Women holding her head and looking at table with bills
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I hate to pay bills and I’m always looking for ways to make it less painful. I used to be able to pay bills just once a month – after payday – and this seemed to work to keep my bills on time. However, that doesn’t work for me now. Now I don’t have a good system – especially in terms of when to pay the bills, and I’m looking for new options.

After managing our family’s bill payment for quite a while, I have a good understanding of our cash flow. Luckily, our family income is relatively predictable. Unfortunately, this isn’t true for many households. According to the recent “Report on the Economics Well-Being of U.S. Households in 2019 – May 2020,” three in 10 adults had family income that varied from month to month, with higher rates of volatility among workers in the construction or leisure and hospitality industries.

Income volatility can make it especially hard to pay bills on time. And, as we all know, expenses have a way of being unexpected! While we can predict some expenses (like rent and food) based on past months expenses, other expenses (like medical and car repairs) aren’t as easy to predict.

While I was exploring and pondering my bill paying angst, I learned about a new way that some employers are allowing their employees to access their wages: instapay!

Instapay allows the transfer of funds almost immediately and some employers are now using it as one way that employees can receive their wages. What this means is that after working your shift for the day, you can receive your wages right away – rather than wait for the paycheck day. In other words, you receive your paycheck early – or at least part of it.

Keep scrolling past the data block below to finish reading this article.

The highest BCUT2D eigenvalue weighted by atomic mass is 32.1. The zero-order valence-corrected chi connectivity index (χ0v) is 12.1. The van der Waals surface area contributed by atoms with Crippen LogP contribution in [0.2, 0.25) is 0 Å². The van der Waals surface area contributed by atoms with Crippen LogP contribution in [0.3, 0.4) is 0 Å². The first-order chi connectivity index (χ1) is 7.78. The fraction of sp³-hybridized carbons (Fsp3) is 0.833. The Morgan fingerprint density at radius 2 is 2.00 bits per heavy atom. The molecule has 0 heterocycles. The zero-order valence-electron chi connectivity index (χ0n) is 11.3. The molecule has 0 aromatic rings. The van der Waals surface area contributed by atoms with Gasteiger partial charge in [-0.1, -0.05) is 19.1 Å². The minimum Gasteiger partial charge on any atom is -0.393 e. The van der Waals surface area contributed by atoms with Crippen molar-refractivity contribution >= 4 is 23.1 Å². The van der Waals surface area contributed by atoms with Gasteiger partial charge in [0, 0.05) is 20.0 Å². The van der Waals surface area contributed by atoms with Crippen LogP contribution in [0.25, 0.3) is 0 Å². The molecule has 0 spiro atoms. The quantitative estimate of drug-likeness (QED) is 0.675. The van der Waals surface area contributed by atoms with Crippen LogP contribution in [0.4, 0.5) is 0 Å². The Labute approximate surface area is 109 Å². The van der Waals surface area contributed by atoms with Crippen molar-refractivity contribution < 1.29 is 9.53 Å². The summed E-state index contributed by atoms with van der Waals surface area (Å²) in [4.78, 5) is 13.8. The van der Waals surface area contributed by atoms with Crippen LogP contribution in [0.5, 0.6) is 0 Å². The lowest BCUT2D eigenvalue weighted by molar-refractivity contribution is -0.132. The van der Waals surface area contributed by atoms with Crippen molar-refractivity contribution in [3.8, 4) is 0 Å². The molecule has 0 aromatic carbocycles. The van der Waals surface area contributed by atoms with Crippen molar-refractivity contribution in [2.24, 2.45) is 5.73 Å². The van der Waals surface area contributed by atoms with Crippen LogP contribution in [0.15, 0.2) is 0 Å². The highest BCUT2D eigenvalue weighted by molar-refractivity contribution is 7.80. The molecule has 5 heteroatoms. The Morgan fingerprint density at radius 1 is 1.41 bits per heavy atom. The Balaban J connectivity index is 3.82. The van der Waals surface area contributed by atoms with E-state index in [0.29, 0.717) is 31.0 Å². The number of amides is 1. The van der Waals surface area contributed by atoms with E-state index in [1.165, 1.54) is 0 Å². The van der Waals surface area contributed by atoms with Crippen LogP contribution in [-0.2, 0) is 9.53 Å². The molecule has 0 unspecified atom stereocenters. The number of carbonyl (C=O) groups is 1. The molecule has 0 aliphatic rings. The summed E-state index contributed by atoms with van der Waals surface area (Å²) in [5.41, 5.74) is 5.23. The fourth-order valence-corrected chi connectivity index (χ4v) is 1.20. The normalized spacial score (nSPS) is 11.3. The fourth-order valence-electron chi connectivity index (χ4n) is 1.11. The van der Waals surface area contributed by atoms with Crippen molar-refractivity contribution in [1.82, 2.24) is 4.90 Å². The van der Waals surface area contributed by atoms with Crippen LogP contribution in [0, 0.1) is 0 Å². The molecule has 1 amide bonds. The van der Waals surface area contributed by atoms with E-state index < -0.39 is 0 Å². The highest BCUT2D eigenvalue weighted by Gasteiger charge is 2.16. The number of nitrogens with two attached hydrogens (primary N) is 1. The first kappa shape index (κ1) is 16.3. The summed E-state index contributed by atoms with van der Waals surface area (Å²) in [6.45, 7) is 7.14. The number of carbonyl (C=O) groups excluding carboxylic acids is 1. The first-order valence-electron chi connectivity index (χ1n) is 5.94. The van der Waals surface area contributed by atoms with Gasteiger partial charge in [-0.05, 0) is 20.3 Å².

What are the possible advantages of instapay for wages?

  • The flexibility of being able to access wages early may mean that people are less inclined to borrow money from high-interest loan options to pay unexpected expenses.
  • People may also pay less for overdraft fees.

What are the possible disadvantage of instapay for wages?

  • People may spend more on discretionary items and then not have enough money left in their paycheck for needs like rent or mortgage payments and food.
  • Research shows people tend to underestimate how much we spend. (Read more about this at NextBillion)

In our latest Family Financial Feuds podcast, “The One Where: Kathy Hates to Pay Bills” we had a lively debate about these pros and cons.  Take a listen on Soundcloud, Google Podcasts, and Apple Podcasts to see whom you agree with!

If you do use an instapay app:

  • Check on whether or not the app you use (which varies by employer) charges you fees and how much are the fees.
  • Know how much you need for important bills each month and plan for this.

My employer doesn’t provide an instapay option. However, I am thinking about whether or not I want to pay bills as they arrive (by mail or electronic) and not wait until “bill day.” Maybe that would make it less painful for me. Or, maybe it would just make me grumpy more often!  Clearly, I need to do more research and ponder this a bit more.